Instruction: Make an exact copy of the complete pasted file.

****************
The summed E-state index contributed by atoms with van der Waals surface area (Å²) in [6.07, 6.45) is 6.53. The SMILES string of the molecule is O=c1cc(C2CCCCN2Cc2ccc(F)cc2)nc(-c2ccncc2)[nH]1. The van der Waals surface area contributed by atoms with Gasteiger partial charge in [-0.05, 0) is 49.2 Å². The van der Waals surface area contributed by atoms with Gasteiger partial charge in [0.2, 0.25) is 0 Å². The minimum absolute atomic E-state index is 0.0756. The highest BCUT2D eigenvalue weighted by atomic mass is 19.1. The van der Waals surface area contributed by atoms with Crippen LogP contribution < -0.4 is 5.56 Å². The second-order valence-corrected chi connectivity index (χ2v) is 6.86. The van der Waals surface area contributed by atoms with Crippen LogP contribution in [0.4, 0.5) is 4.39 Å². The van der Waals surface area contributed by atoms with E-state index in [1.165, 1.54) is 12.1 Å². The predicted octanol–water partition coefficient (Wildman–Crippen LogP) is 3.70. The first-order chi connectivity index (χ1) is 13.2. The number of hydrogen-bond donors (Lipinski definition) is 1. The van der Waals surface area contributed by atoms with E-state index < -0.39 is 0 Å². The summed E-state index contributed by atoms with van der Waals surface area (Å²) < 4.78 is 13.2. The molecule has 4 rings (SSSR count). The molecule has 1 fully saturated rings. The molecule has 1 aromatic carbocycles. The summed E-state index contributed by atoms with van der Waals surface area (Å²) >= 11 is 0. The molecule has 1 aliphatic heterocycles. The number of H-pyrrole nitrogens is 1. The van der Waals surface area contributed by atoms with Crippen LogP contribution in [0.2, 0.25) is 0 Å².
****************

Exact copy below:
The summed E-state index contributed by atoms with van der Waals surface area (Å²) in [6.07, 6.45) is 6.53. The SMILES string of the molecule is O=c1cc(C2CCCCN2Cc2ccc(F)cc2)nc(-c2ccncc2)[nH]1. The van der Waals surface area contributed by atoms with Gasteiger partial charge in [-0.05, 0) is 49.2 Å². The van der Waals surface area contributed by atoms with Gasteiger partial charge in [0.2, 0.25) is 0 Å². The minimum absolute atomic E-state index is 0.0756. The highest BCUT2D eigenvalue weighted by atomic mass is 19.1. The van der Waals surface area contributed by atoms with Crippen LogP contribution < -0.4 is 5.56 Å². The second-order valence-corrected chi connectivity index (χ2v) is 6.86. The van der Waals surface area contributed by atoms with Crippen LogP contribution in [0.4, 0.5) is 4.39 Å². The van der Waals surface area contributed by atoms with E-state index in [1.165, 1.54) is 12.1 Å². The predicted octanol–water partition coefficient (Wildman–Crippen LogP) is 3.70. The first-order chi connectivity index (χ1) is 13.2. The number of hydrogen-bond donors (Lipinski definition) is 1. The van der Waals surface area contributed by atoms with E-state index < -0.39 is 0 Å². The summed E-state index contributed by atoms with van der Waals surface area (Å²) < 4.78 is 13.2. The molecule has 4 rings (SSSR count). The molecule has 1 fully saturated rings. The molecule has 1 aromatic carbocycles. The summed E-state index contributed by atoms with van der Waals surface area (Å²) >= 11 is 0. The molecule has 1 aliphatic heterocycles. The number of H-pyrrole nitrogens is 1. The van der Waals surface area contributed by atoms with Crippen LogP contribution in [0.2, 0.25) is 0 Å².